Still no justice on disability hate crime, say professionals


The criminal justice system is still failing to take the issue of disability hate crime seriously enough, according to a poll of professionals.

Nearly 50 delegates from local authorities, the Crown Prosecution Service, police forces, central government and voluntary organisations attended the Overcoming a Crisis of Justice conference on disability hate crime.

During a voting session at the conference – organised by Westminster Briefing – nearly four-fifths of delegates said the criminal justice system failed to take disability hate crime as seriously as other hate crimes.

Nearly seven in ten said the court process was “unfriendly and inaccessible” to disabled people.

And 86 per cent said they believed that not enough was being done to ensure that disabled people were seen as targets of hostility, and not just “easy targets”.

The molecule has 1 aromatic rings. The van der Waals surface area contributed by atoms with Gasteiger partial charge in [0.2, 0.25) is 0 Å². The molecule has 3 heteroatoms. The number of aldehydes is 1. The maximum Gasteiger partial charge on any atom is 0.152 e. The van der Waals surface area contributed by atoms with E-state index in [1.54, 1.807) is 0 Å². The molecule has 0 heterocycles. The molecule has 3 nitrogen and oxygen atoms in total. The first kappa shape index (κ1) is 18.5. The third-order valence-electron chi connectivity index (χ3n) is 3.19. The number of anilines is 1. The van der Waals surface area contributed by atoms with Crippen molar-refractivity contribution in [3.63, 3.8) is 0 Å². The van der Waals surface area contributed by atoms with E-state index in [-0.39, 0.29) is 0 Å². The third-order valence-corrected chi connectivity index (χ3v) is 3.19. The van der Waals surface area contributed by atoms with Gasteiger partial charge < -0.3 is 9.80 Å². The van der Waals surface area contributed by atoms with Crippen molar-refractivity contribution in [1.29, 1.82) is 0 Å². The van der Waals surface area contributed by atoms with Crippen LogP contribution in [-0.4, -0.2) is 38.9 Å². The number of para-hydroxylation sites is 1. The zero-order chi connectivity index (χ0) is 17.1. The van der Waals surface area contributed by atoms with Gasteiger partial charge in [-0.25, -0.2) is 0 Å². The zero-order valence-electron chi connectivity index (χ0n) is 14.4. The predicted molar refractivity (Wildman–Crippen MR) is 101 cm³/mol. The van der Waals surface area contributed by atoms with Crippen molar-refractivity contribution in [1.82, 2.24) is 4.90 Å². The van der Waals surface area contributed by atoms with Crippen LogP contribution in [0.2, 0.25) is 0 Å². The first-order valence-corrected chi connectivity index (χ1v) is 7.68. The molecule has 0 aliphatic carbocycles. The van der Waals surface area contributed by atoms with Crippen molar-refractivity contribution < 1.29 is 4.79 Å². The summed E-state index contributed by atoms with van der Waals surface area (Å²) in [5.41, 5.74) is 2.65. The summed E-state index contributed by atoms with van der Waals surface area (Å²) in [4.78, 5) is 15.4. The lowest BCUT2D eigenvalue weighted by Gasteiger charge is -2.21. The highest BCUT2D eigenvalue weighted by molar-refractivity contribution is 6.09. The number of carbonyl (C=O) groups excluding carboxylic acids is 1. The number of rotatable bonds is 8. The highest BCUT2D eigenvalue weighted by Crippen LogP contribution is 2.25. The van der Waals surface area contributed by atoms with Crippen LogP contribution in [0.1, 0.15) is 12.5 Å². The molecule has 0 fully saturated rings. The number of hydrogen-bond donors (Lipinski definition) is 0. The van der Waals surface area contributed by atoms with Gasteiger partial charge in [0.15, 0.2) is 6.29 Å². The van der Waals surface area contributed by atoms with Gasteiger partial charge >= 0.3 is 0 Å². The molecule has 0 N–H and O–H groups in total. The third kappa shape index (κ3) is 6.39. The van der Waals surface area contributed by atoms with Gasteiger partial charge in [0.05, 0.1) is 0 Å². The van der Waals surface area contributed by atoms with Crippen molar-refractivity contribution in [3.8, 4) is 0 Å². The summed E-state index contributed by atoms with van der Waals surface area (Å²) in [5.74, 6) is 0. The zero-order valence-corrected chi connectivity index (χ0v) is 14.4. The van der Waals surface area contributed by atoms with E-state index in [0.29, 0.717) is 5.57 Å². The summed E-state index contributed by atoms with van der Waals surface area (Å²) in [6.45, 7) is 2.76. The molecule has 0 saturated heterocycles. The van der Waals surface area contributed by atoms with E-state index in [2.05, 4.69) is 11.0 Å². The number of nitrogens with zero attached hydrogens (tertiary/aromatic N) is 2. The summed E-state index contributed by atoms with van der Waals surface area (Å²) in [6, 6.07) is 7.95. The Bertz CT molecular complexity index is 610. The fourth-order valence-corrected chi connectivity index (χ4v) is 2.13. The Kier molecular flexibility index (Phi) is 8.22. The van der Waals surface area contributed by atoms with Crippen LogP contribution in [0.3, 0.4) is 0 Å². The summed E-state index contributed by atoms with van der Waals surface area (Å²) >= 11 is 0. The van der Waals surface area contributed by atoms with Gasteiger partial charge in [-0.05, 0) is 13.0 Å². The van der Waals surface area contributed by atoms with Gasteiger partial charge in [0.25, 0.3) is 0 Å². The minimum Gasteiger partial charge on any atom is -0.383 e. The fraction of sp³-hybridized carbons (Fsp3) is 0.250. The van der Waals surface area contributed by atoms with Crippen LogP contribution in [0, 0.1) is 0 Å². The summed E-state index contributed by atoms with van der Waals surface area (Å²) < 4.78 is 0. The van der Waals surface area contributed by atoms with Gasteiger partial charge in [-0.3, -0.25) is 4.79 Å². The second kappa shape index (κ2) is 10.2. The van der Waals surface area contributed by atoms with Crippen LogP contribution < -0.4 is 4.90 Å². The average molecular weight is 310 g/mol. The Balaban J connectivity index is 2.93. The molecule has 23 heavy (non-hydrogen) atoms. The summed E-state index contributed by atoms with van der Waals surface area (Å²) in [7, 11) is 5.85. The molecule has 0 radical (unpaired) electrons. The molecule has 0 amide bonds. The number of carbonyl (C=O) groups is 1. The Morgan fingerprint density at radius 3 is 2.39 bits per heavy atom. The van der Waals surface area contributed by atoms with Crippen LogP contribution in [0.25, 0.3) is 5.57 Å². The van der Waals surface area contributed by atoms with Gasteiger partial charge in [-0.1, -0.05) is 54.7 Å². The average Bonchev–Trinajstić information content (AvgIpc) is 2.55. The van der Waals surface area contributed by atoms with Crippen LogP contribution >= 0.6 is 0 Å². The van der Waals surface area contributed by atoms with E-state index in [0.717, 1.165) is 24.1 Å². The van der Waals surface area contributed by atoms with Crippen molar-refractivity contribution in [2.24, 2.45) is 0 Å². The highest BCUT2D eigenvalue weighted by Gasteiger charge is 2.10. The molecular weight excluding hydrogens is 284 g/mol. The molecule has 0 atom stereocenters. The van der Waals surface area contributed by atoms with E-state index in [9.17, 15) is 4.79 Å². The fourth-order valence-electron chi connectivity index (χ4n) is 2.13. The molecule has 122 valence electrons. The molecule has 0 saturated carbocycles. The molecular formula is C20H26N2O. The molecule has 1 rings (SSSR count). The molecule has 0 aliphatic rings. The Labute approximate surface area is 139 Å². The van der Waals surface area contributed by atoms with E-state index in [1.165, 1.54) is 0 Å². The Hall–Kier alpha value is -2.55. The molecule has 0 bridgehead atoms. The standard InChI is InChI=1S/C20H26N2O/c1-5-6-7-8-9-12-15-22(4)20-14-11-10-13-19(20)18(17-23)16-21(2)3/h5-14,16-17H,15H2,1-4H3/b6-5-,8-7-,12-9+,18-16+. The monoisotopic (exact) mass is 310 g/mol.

But nearly half the delegates said that tackling disability hate crime was high on the agenda in their local area.

Katharine Quarmby, author of the Getting Away With Murder report on disability hate crime, who spoke at the conference, said there was a feeling of “real disappointment and frustration” that the criminal justice system was still failing to treat disabled people equally.

She said: “It was an audience of very highly-skilled professionals with a really good understanding of what’s happening on the ground.

“If they are so disappointed in the criminal justice system, it really shows that the system hasn’t changed.”

Quarmby said the conference also underlined the urgent need for research to discover what motivates offenders to target disabled people in hate crimes.

But she said she was encouraged that criminal justice agencies appeared to be much clearer that lower-level harassment of disabled people often develops into something much more serious, such as hate crime murders.

Stephen Brookes, coordinator of the National Disability Hate Crime Network, who chaired the conference, said he was encouraged that delegates had recognised the importance of taking such harassment seriously and “looking more systematically at this lower level of crime”.

15 December 2009


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